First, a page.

President Donald Trump is facing harsh criticism from two Republican senators in response to his decision to pull American troops out of Syria.
"Withdrawal of this small American force in Syria would be a huge Obama-like mistake," Sen. Lindsey Graham of South Carolina wrote as the first in a series of tweets. "With all due respect, ISIS is not defeated in Syria, Iraq, and after just returning from visiting there -- certainly not Afghanistan. President @realDonaldTrump is right to want to contain Iranian expansion. However, withdrawal of our forces in Syria mightily undercuts that effort and put our allies, the Kurds at risk. A decision to withdraw will also be viewed as a boost to ISIS desire to come back."
Sen. Marco Rubio of Florida expressed similar dismay with the announcement. In a tweet he proclaimed that "'full and rapid' withdrawal from #Syria is a grave error with broader implications beyond just the fight against #ISIS." Elaborating in a Facebook video, Rubio said that "I know that all of us would view that as a positive step in terms of the ability to sort of bring our servicemen and women back from the Middle East in a place where they are currently engaged. All of us wish we lived in a world where their service overseas was not necessary. That is not the world we live in. And I believe the decision that was made today was a grave error that is going to have incredible consequences that potentially have not been fully thought through."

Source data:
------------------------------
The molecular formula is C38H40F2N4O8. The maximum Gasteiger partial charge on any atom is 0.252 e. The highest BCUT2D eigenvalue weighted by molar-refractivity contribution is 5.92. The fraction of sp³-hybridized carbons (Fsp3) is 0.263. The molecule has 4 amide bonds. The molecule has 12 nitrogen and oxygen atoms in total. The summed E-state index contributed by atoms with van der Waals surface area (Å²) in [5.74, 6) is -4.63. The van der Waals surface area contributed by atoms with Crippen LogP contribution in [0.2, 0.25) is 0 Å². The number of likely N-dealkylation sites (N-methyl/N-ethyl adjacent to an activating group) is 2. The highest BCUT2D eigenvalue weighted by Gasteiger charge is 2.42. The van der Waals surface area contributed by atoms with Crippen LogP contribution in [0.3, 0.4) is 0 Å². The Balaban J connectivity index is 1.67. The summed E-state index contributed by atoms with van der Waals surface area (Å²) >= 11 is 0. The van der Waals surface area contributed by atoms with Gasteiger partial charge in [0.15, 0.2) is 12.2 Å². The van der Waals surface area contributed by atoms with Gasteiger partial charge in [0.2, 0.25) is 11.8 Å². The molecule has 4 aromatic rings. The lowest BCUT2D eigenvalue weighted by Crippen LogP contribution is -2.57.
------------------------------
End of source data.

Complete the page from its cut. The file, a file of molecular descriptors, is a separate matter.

Many Democrats shared this dim view of the president's actions. Sen. Tim Kaine of Virginia is reported to have said that it's difficult to believe the withdrawal from Syria isn't connected to the Patriot missile sales to Turkey, which amounted to $3.5 billion.
In a message on Twitter, Trump explained himself by saying that "we have defeated ISIS in Syria, my only reason for being there during the Trump Presidency." As The Washington Post explained, Trump has long "questioned the value of costly and dangerous military missions overseas." That said, many foreign policy officials think Trump's decision s a mistake, with The New York Times reporting that "Pentagon officials were still trying to talk the president out of the decision early Wednesday morning, arguing that such a move would betray Kurdish allies who have fought alongside American troops in Syria and who could find themselves under attack in a military offensive now threatened by Turkey." The report also found a Defense Department official who believes that the president "wants to divert attention away from the series of legal challenges confronting him over the recent days: the Russian investigation run by the special counsel as well as the sentencing of his former personal lawyer, Michael Cohen, in a hush-money scandal to buy the silence of two women who said they had affairs with Mr. Trump."
That view was certainly shared by the Times' conservative pundit Bret Stephens, who wrote on Twitter that "a gift to Iran, Hezbollah, and Putin. And a shameful betrayal of our Kurdish allies without whom we wouldn't have defeated ISIS. Another day in the Trump White House."
By contrast, Sen. Rand Paul of Kentucky — a major voice of isolationist Republicanism — wrote on Twitter that "I am happy to see a President who can declare victory and bring our troops out of a war. It’s been a long time since that has happened."